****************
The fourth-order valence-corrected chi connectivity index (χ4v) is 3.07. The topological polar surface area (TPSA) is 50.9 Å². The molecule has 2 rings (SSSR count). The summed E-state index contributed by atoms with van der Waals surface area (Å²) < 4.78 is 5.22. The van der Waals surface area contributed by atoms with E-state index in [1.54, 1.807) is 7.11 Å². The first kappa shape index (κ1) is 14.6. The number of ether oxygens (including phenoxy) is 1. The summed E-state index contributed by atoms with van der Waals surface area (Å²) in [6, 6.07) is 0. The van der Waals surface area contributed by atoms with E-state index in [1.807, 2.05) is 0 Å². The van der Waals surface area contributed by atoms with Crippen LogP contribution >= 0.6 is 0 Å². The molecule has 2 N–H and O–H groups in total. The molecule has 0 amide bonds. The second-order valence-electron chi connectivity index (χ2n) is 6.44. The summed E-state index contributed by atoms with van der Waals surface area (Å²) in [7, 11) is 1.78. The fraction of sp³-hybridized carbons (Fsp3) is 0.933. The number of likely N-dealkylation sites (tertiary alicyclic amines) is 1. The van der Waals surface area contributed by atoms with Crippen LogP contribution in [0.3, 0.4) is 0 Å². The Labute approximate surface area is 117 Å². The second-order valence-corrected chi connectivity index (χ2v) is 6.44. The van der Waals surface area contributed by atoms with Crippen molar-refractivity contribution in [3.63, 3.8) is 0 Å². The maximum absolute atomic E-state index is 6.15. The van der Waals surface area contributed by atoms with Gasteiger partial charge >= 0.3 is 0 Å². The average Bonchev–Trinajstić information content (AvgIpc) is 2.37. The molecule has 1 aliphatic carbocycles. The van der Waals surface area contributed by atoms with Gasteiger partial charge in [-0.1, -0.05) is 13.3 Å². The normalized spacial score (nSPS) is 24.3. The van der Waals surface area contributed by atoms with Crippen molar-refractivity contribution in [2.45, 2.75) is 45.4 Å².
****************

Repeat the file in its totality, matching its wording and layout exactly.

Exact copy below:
The fourth-order valence-corrected chi connectivity index (χ4v) is 3.07. The topological polar surface area (TPSA) is 50.9 Å². The molecule has 2 rings (SSSR count). The summed E-state index contributed by atoms with van der Waals surface area (Å²) < 4.78 is 5.22. The van der Waals surface area contributed by atoms with E-state index in [1.54, 1.807) is 7.11 Å². The first kappa shape index (κ1) is 14.6. The number of ether oxygens (including phenoxy) is 1. The summed E-state index contributed by atoms with van der Waals surface area (Å²) in [6, 6.07) is 0. The van der Waals surface area contributed by atoms with E-state index in [1.807, 2.05) is 0 Å². The van der Waals surface area contributed by atoms with Crippen LogP contribution >= 0.6 is 0 Å². The molecule has 2 N–H and O–H groups in total. The molecule has 0 amide bonds. The second-order valence-electron chi connectivity index (χ2n) is 6.44. The summed E-state index contributed by atoms with van der Waals surface area (Å²) in [7, 11) is 1.78. The fraction of sp³-hybridized carbons (Fsp3) is 0.933. The number of likely N-dealkylation sites (tertiary alicyclic amines) is 1. The van der Waals surface area contributed by atoms with Crippen LogP contribution in [0.3, 0.4) is 0 Å². The Labute approximate surface area is 117 Å². The second-order valence-corrected chi connectivity index (χ2v) is 6.44. The van der Waals surface area contributed by atoms with Crippen molar-refractivity contribution in [3.63, 3.8) is 0 Å². The maximum absolute atomic E-state index is 6.15. The van der Waals surface area contributed by atoms with Gasteiger partial charge >= 0.3 is 0 Å². The average Bonchev–Trinajstić information content (AvgIpc) is 2.37. The molecule has 1 aliphatic carbocycles. The van der Waals surface area contributed by atoms with Gasteiger partial charge in [-0.1, -0.05) is 13.3 Å². The normalized spacial score (nSPS) is 24.3. The van der Waals surface area contributed by atoms with Crippen molar-refractivity contribution in [2.45, 2.75) is 45.4 Å².